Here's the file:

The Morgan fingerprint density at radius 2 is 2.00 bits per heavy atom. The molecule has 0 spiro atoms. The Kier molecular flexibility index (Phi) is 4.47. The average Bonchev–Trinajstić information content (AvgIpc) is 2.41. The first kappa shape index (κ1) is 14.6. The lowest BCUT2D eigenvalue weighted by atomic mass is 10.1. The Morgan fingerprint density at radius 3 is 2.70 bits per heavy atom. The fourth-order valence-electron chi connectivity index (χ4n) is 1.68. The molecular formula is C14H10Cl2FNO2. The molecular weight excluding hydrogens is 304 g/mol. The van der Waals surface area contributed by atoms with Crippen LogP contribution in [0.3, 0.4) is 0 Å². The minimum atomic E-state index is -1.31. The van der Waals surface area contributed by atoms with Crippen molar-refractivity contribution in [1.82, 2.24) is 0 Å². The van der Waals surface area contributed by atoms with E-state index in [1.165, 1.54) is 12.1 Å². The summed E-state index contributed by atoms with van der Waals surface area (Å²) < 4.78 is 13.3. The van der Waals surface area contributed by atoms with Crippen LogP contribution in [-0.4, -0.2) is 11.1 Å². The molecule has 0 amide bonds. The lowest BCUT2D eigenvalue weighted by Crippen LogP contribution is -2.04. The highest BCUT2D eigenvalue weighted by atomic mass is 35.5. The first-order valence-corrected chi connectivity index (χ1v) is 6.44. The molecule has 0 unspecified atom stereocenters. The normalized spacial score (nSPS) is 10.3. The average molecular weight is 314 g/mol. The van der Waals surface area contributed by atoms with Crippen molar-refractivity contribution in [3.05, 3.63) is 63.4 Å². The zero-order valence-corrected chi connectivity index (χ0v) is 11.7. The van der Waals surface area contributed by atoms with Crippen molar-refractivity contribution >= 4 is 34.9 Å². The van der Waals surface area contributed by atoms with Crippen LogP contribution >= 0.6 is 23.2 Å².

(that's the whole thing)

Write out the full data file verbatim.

The Morgan fingerprint density at radius 2 is 2.00 bits per heavy atom. The molecule has 0 spiro atoms. The Kier molecular flexibility index (Phi) is 4.47. The average Bonchev–Trinajstić information content (AvgIpc) is 2.41. The first kappa shape index (κ1) is 14.6. The lowest BCUT2D eigenvalue weighted by atomic mass is 10.1. The Morgan fingerprint density at radius 3 is 2.70 bits per heavy atom. The fourth-order valence-electron chi connectivity index (χ4n) is 1.68. The molecular formula is C14H10Cl2FNO2. The molecular weight excluding hydrogens is 304 g/mol. The van der Waals surface area contributed by atoms with Crippen LogP contribution in [0.3, 0.4) is 0 Å². The minimum atomic E-state index is -1.31. The van der Waals surface area contributed by atoms with Crippen molar-refractivity contribution in [1.82, 2.24) is 0 Å². The van der Waals surface area contributed by atoms with E-state index in [1.165, 1.54) is 12.1 Å². The summed E-state index contributed by atoms with van der Waals surface area (Å²) < 4.78 is 13.3. The van der Waals surface area contributed by atoms with Crippen LogP contribution in [-0.4, -0.2) is 11.1 Å². The molecule has 0 amide bonds. The lowest BCUT2D eigenvalue weighted by Crippen LogP contribution is -2.04. The highest BCUT2D eigenvalue weighted by atomic mass is 35.5. The first-order valence-corrected chi connectivity index (χ1v) is 6.44. The molecule has 0 unspecified atom stereocenters. The normalized spacial score (nSPS) is 10.3. The average molecular weight is 314 g/mol. The van der Waals surface area contributed by atoms with Crippen molar-refractivity contribution in [3.05, 3.63) is 63.4 Å². The zero-order valence-corrected chi connectivity index (χ0v) is 11.7. The van der Waals surface area contributed by atoms with Crippen molar-refractivity contribution >= 4 is 34.9 Å². The van der Waals surface area contributed by atoms with Crippen LogP contribution >= 0.6 is 23.2 Å².